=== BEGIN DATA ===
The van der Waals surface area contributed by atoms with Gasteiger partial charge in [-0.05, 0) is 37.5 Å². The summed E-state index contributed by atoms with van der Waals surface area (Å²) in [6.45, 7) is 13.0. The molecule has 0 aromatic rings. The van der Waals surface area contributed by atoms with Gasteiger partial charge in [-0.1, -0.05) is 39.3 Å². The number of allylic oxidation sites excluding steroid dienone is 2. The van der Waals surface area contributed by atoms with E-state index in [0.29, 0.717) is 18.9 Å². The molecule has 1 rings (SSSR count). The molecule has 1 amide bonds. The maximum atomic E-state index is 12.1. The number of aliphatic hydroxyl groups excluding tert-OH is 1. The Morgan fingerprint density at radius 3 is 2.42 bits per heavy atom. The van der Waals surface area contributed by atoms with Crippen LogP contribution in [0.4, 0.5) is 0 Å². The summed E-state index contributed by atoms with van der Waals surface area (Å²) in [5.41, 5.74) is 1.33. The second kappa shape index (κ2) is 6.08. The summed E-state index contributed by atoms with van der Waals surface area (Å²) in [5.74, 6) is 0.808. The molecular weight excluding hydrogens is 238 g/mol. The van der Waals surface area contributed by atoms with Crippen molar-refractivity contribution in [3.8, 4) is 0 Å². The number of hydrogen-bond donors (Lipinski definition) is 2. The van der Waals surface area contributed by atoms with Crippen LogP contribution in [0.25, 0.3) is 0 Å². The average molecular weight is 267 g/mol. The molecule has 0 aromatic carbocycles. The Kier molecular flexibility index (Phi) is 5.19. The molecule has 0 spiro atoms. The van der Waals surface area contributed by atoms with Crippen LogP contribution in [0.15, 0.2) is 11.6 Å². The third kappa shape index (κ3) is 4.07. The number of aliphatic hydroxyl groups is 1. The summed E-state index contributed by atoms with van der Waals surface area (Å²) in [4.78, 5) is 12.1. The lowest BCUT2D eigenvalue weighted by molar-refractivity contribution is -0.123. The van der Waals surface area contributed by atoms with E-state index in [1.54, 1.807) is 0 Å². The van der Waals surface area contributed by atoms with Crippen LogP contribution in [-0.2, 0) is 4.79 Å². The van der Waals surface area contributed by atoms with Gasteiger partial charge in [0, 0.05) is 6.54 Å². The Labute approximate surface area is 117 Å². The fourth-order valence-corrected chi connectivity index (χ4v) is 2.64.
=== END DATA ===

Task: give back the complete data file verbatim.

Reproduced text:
The van der Waals surface area contributed by atoms with Gasteiger partial charge in [-0.05, 0) is 37.5 Å². The summed E-state index contributed by atoms with van der Waals surface area (Å²) in [6.45, 7) is 13.0. The molecule has 0 aromatic rings. The van der Waals surface area contributed by atoms with Gasteiger partial charge in [-0.1, -0.05) is 39.3 Å². The number of allylic oxidation sites excluding steroid dienone is 2. The van der Waals surface area contributed by atoms with E-state index in [0.29, 0.717) is 18.9 Å². The molecule has 1 rings (SSSR count). The molecule has 1 amide bonds. The maximum atomic E-state index is 12.1. The number of aliphatic hydroxyl groups excluding tert-OH is 1. The Morgan fingerprint density at radius 3 is 2.42 bits per heavy atom. The van der Waals surface area contributed by atoms with Crippen LogP contribution in [0.4, 0.5) is 0 Å². The summed E-state index contributed by atoms with van der Waals surface area (Å²) in [5.41, 5.74) is 1.33. The second kappa shape index (κ2) is 6.08. The summed E-state index contributed by atoms with van der Waals surface area (Å²) in [5.74, 6) is 0.808. The molecular weight excluding hydrogens is 238 g/mol. The van der Waals surface area contributed by atoms with Crippen molar-refractivity contribution in [3.8, 4) is 0 Å². The number of hydrogen-bond donors (Lipinski definition) is 2. The van der Waals surface area contributed by atoms with Crippen LogP contribution in [0.25, 0.3) is 0 Å². The average molecular weight is 267 g/mol. The molecule has 0 aromatic carbocycles. The Kier molecular flexibility index (Phi) is 5.19. The molecule has 0 spiro atoms. The van der Waals surface area contributed by atoms with Crippen LogP contribution in [0.15, 0.2) is 11.6 Å². The third kappa shape index (κ3) is 4.07. The number of aliphatic hydroxyl groups is 1. The summed E-state index contributed by atoms with van der Waals surface area (Å²) in [4.78, 5) is 12.1. The lowest BCUT2D eigenvalue weighted by molar-refractivity contribution is -0.123. The van der Waals surface area contributed by atoms with E-state index in [1.54, 1.807) is 0 Å². The van der Waals surface area contributed by atoms with Crippen LogP contribution in [-0.2, 0) is 4.79 Å². The van der Waals surface area contributed by atoms with Gasteiger partial charge in [0, 0.05) is 6.54 Å². The Labute approximate surface area is 117 Å². The fourth-order valence-corrected chi connectivity index (χ4v) is 2.64.